Sometimes companies don’t have enough ideas. Other times they simply generate a lot of bad ideas. And by “bad”, I mean low-value ideas or ideas that don’t contribute to the organization’s strategic goals.

Research findings by the Product Development Institute show that 79% of companies admit to having too few high-value projects in their portfolio. This is confirmed by what our customers tell us all the time: “we have no problem generating lots of ideas…what we need is better ideas.”

Our own research and experience tells us that while it is important to increase the number of ideas at the front-end, what is even more important is that those new ideas are of high-value. High-value ideas at the front end of the process means higher-value products that move through the pipeline and out into the market.

This does not mean that you should always ignore small ideas but rather that you should have a process in place that facilitates the development of all raw ideas – big or small – that match or support the strategic needs of your company.

To get more specific, we see five common issues that prevent companies from generating more high-value ideas:

  • Too often, functional and geographical silos isolate people from one another and become barriers to interaction and collaboration. But some of the best ideas come when people find ways to break these artificially imposed boundaries.
  • Most companies don’t have consistent processes that facilitate their idea generation efforts; as a result, the front-end is disorganized and chaotic.
  • A third issue is an inability to link and connect related ideas. Today this is likely only accomplished “at the water cooler” but is therefore limited to those that hang around the cooler. Inefficient at best.
  • Another challenge we hear of often is the collection of ideas that have little to no relationship to the real strategic needs of the company. Companies launch idea generation programs but it is up to the employees to figure out what kind of ideas are actually needed.
  • Lastly, many companies report great success in generating volumes of ideas but once they collect them, the ideas have nowhere to go….so they die, no action is taken and, what’s worse, when employees realize this, they lose motivation and stop contributing. As one speaker at the FEI conference recently said, these systems are like a roach motel: “Ideas go in but they don’t come out!”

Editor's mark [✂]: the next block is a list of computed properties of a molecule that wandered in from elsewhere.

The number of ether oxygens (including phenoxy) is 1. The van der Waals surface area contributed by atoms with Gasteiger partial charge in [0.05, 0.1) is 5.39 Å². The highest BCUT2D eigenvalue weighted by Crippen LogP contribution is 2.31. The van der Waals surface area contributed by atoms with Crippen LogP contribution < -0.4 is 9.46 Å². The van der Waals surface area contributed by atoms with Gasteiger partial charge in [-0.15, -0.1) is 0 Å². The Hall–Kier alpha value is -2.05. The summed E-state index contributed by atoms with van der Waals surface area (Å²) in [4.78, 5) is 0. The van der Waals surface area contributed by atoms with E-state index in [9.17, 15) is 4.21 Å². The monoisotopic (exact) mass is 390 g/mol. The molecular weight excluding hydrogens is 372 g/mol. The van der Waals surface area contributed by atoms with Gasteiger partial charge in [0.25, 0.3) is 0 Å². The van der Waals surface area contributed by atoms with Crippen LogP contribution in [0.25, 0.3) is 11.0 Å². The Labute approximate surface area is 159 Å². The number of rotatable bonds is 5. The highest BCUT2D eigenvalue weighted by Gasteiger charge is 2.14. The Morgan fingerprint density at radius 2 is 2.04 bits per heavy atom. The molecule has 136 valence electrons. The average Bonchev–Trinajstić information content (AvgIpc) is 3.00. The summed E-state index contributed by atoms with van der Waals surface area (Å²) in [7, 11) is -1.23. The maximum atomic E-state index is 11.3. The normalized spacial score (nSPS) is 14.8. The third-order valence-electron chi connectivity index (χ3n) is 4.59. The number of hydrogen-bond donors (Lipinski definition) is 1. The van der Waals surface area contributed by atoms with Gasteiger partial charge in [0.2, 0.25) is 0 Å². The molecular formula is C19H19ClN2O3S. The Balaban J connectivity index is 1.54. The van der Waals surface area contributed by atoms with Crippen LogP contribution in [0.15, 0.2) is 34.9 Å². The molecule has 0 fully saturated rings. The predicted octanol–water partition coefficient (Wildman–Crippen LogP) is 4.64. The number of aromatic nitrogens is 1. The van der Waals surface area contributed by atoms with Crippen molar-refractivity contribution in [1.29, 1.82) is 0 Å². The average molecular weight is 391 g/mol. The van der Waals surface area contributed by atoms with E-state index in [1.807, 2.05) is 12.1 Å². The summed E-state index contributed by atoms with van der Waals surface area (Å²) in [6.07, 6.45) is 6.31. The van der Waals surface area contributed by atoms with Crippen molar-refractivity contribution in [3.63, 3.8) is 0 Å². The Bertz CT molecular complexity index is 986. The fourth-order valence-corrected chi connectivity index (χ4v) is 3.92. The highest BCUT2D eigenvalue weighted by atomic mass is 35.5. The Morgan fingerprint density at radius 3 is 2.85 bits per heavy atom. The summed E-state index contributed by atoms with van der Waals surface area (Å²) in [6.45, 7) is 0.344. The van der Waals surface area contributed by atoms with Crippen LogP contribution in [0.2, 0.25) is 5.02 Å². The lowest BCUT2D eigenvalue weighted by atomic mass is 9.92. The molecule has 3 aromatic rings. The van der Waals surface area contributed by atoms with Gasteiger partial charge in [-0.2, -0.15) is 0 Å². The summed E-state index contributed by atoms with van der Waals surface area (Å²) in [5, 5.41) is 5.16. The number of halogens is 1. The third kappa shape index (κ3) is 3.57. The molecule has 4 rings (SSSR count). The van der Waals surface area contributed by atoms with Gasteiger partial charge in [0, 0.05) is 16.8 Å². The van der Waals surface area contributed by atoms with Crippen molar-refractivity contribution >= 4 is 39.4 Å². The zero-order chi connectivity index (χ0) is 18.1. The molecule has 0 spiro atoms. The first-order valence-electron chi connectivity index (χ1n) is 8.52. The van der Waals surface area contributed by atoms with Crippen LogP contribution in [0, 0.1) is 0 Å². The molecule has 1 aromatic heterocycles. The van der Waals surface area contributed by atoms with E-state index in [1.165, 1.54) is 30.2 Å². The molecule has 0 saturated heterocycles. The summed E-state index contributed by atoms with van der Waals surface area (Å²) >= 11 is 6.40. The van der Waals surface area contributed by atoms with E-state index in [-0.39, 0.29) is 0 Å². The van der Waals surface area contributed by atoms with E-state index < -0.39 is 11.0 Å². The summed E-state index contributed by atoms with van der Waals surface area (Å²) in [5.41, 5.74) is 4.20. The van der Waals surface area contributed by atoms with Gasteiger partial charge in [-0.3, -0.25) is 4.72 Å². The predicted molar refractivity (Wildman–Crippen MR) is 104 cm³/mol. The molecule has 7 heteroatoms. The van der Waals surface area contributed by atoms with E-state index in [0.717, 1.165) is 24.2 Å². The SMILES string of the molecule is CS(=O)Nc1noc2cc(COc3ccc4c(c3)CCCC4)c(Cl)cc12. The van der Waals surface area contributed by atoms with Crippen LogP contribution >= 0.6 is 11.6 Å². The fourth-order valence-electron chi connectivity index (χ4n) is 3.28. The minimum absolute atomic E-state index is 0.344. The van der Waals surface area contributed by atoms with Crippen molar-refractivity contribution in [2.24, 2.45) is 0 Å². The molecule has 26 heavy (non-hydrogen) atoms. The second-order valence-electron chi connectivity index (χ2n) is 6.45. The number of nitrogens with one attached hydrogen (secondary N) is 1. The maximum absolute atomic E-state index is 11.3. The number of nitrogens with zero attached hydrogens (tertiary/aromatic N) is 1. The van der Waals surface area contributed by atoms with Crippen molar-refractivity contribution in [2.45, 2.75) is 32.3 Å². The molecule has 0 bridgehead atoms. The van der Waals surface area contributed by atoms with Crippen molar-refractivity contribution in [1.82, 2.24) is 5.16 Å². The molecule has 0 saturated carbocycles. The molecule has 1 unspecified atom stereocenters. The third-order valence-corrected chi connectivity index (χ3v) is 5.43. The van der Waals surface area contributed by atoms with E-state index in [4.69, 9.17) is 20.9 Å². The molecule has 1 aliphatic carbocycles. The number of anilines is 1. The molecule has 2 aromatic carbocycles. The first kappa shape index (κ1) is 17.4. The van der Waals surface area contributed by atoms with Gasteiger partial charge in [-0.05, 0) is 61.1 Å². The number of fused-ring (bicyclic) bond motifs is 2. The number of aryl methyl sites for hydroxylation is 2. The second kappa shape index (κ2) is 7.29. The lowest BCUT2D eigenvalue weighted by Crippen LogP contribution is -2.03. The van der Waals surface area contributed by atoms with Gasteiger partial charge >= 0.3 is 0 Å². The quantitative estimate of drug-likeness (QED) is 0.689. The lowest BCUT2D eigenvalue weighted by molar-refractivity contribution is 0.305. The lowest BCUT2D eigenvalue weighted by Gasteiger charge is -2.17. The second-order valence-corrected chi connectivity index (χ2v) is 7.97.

So the question then, is how do we move past these challenges?

We would argue that you need to employ the following principles for effective idea development:

  • Create a strong connection between corporate strategy and ideation. Ideas cannot stand alone. They must be driven by strategy. By linking the two processes, you ensure that the business remains focused on the right kinds of ideas. If this connection doesn’t exist, there’s no way to guard against an idea portfolio that is full of low-value, non-strategic ideas.
  • Create connections to facilitate discovery. Idea development is a type of activity that emphasizes divergent thinking, open discussion, creativity and brainstorming. In other words, successful ideation doesn’t just happen in a vacuum; it requires cross-functional collaboration and ongoing communication.
  • Create a culture of ideation. The creation of communities can help your organization to identify and support the development of the most commercially promising ideas. There are tools available that will automatically increase the visibility of ideas with high interest to those communities.
  • Design idea flows for consistency and efficiency. Good ideas do not emerge from rigid processes, but rather through discussions among peers, teams, and other participants in communities of interest. However, there must also be consistent, flexible workflows that focus on building and improving ideas to move them beyond their initial “raw” form.
  • Ensure seamless transition to your innovation execution process. It is critical to ensure a strong connection between ideation and execution processes. You need a seamless approach to idea development that moves ideas beyond initial concepting and into the active product development process. Important contextual and historical information from the ideas must move with the ideas as they “make the trip.” And lastly, feedback must be provided to the original idea submitter so he/she can track the progress of the idea as it moves through advanced stages of the process.

About the Author

Bryan Seyfarth, Ph.D., is director of product strategy for Sopheon Corporation. He is the product leader for the Accolade® solution suite, which includes Process Manager™ for process and product portfolio management; Vision Strategist™ for strategic roadmapping and product planning; and Idea Lab™ for early-stage idea development. You can follow Bryan on Twitter @BryanSeyfarth

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